Baan agrees to buy UK manufacturer

Baan agrees to buy UK manufacturer

While a would-be saviour for troubled ERP vendor Baan has finally appeared in the form of Invensys, a London-based industrial automation and control products manufacturer, in Australia the razor has been well and truly taken off local operations.

Invensys, which has already bought two other applications vendors in the past two years, plans to buy Netherlands-based Baan for $US708.7 million in an all-cash deal, the companies announced last week. The offer for Baan, which has lost money in seven straight quarters and had four CEOs since mid-1998, the latest one on an interim basis, is scheduled to be officially launched by Invensys in three weeks.

The news comes hot on the heels of a rash of retrenchments at Baan's Sydney operation including that of well-known channel identity and 3Com's former local head, Gerhard Rumpff. The loss of 14 jobs led to speculation that it was planning to shut up shop in Australia. The company's new MD, Yunus Docrat, had not returned ARN's calls at press time, but a spokesperson denied that the local operation was closing and said there are still 35 staff in the Sydney office.

If the takeover deal goes through, Baan would be folded into a new Invensys Software and Systems (ISS) division that Invensys also announced last week, as part of a preliminary release of the financial results for its fiscal year ended March 31. The ISS division is expected to have annual sales of about $US2 billion, according to Invensys.

Baan will remain at its current headquarters and will be run by Laurens Van der Tang, who is currently executive vice president of research and development at Baan, a vendor of enterprise resource planning software and other applications.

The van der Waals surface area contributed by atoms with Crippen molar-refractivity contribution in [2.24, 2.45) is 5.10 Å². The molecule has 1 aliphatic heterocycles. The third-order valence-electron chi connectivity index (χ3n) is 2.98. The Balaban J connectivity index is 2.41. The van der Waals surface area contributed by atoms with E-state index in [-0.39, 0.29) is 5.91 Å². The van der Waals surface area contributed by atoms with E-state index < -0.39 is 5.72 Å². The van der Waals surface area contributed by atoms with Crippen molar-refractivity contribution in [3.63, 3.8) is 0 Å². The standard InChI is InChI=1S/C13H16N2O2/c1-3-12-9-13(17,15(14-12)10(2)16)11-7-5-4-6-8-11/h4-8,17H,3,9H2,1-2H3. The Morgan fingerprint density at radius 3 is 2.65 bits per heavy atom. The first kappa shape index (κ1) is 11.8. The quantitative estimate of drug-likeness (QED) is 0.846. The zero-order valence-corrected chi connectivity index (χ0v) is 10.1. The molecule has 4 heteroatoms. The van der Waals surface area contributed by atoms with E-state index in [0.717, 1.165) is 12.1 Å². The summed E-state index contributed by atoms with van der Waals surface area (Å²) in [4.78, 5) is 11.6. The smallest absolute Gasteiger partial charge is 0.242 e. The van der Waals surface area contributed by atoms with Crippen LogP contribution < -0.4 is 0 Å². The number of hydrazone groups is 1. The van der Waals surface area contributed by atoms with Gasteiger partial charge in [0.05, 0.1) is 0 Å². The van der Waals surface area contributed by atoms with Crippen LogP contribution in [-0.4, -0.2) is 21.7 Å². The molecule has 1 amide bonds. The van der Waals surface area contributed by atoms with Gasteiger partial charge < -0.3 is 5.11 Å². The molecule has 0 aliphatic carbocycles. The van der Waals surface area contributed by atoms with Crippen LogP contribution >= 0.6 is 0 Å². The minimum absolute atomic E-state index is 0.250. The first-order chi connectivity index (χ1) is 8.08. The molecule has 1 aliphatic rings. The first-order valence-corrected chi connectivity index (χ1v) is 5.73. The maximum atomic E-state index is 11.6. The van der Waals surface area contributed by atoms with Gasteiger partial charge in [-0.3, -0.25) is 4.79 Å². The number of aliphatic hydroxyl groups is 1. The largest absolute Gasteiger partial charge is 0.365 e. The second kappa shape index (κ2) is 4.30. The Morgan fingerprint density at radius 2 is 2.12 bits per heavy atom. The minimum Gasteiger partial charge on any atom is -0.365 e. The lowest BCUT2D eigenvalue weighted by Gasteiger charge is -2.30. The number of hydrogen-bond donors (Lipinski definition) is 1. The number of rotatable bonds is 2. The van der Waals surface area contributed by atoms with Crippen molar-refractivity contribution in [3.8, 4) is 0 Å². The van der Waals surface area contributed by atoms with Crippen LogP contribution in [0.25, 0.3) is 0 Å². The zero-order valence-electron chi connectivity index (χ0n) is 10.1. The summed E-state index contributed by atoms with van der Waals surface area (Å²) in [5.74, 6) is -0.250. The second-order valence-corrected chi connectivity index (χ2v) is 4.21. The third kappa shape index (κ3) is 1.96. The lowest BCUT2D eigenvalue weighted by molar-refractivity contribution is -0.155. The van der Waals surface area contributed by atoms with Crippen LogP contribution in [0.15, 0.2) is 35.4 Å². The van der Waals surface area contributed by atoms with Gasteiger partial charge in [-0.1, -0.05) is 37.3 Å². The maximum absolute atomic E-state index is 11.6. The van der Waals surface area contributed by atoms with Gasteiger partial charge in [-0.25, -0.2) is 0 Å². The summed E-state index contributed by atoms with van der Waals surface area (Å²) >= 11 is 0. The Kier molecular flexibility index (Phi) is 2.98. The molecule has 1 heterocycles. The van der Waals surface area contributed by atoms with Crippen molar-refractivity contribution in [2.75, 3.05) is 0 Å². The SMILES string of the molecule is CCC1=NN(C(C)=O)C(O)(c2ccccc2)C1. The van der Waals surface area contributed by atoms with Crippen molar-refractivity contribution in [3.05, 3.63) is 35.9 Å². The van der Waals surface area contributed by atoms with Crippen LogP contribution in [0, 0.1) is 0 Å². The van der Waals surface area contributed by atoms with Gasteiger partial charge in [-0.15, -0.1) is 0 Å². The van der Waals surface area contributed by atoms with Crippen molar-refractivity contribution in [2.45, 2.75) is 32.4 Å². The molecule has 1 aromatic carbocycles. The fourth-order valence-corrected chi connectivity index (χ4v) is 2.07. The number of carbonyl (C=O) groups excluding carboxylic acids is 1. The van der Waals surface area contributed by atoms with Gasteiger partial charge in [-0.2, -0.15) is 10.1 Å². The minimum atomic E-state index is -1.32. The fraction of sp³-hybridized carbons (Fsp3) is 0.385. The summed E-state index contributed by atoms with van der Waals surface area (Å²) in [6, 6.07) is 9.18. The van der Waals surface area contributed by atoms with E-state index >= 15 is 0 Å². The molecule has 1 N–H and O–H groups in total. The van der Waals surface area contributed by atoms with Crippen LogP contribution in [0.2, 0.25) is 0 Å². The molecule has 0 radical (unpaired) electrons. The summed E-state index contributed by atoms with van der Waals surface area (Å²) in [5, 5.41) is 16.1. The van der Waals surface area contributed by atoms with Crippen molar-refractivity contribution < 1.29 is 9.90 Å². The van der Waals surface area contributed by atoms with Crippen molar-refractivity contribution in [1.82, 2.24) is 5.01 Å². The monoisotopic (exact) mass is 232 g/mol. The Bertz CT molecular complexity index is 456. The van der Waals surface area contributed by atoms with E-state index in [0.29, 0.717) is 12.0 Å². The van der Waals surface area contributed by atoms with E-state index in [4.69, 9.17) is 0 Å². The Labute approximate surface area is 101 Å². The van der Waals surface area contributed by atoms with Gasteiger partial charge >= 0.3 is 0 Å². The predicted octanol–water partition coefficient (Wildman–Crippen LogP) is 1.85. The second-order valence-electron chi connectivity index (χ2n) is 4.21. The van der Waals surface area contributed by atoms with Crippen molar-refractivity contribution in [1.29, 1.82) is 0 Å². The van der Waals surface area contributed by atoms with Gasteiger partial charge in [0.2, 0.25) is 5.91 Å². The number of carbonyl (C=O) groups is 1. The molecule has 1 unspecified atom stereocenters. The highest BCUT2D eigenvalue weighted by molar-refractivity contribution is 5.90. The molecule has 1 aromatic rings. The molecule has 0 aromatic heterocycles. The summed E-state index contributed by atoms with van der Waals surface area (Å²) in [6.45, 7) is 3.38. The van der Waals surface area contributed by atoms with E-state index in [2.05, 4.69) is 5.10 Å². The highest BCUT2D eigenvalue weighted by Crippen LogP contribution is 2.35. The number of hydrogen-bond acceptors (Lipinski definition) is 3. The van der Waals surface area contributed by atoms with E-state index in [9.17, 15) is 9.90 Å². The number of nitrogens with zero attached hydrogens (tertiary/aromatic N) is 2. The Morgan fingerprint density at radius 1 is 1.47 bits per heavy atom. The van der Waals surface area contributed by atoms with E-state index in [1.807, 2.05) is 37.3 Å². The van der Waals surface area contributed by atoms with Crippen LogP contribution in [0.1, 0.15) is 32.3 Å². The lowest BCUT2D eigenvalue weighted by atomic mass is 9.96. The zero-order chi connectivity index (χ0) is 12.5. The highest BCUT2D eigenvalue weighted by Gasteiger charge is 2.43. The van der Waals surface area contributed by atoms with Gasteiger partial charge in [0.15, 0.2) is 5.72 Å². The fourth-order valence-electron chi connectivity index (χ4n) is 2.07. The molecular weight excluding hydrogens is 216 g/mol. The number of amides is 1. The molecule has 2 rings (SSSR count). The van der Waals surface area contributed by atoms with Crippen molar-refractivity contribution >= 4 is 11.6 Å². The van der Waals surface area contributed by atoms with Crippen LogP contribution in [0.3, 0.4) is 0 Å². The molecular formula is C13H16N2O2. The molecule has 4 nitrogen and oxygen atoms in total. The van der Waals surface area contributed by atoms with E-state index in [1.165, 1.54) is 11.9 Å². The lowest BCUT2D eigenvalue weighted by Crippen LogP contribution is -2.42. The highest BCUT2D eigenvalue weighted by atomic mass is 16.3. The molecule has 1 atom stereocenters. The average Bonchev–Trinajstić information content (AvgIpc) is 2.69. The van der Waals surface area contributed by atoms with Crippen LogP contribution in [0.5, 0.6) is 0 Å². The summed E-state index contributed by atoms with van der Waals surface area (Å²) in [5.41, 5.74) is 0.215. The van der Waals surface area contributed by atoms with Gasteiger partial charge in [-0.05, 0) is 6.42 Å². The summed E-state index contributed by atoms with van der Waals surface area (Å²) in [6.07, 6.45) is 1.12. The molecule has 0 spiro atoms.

But Invensys said it plans to implement a "rigorous restructuring and cost management program" at Baan in an attempt to end the losses there.

Details of the planned restructuring weren't available last week, but Invensys said it hopes to reduce Baan's costs by $60 million to $120 million per quarter by year's end. Even so, Baan isn't likely to return to break-even financial performance until the middle of next year at the earliest, according to Invensys, which expects to incur restructuring charges of $400 million during the next 18 months as a result of the acquisition.

Invensys said it has already received commitments to tender shares from Baan's management and supervisory boards and from several institutional investors, totalling 11.1 per cent of Baan's outstanding stock.

Rumours about Baan's future flared up earlier in the week and reached fever pitch by week's end, when trading of its stock was halted in anticipation of a buyout deal. Baan has been in nearly constant turmoil since mid-1998, after going on an acquisition binge of its own over a three-year period. Its last permanent CEO, Mary Coleman, left in January, when the company also axed 4 per cent of its workforce.

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